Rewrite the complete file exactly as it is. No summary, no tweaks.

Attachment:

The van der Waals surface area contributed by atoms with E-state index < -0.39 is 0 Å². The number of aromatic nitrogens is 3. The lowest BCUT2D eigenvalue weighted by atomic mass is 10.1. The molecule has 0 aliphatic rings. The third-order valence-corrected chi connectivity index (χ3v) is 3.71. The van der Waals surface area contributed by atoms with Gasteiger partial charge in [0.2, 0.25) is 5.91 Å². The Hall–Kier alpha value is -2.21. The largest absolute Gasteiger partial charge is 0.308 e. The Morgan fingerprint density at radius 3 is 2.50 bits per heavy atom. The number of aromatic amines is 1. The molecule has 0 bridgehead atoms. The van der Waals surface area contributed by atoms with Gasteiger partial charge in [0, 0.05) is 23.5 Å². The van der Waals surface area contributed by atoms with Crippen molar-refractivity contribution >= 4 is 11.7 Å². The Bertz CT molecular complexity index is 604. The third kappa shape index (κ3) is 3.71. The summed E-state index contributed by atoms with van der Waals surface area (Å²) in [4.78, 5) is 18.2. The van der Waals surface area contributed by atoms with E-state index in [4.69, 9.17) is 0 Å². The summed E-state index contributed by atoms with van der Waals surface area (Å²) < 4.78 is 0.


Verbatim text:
The van der Waals surface area contributed by atoms with E-state index < -0.39 is 0 Å². The number of aromatic nitrogens is 3. The lowest BCUT2D eigenvalue weighted by atomic mass is 10.1. The molecule has 0 aliphatic rings. The third-order valence-corrected chi connectivity index (χ3v) is 3.71. The van der Waals surface area contributed by atoms with Gasteiger partial charge in [0.2, 0.25) is 5.91 Å². The Hall–Kier alpha value is -2.21. The largest absolute Gasteiger partial charge is 0.308 e. The Morgan fingerprint density at radius 3 is 2.50 bits per heavy atom. The number of aromatic amines is 1. The molecule has 0 bridgehead atoms. The van der Waals surface area contributed by atoms with Gasteiger partial charge in [0, 0.05) is 23.5 Å². The van der Waals surface area contributed by atoms with Crippen molar-refractivity contribution >= 4 is 11.7 Å². The Bertz CT molecular complexity index is 604. The third kappa shape index (κ3) is 3.71. The summed E-state index contributed by atoms with van der Waals surface area (Å²) in [4.78, 5) is 18.2. The van der Waals surface area contributed by atoms with E-state index in [4.69, 9.17) is 0 Å². The summed E-state index contributed by atoms with van der Waals surface area (Å²) < 4.78 is 0.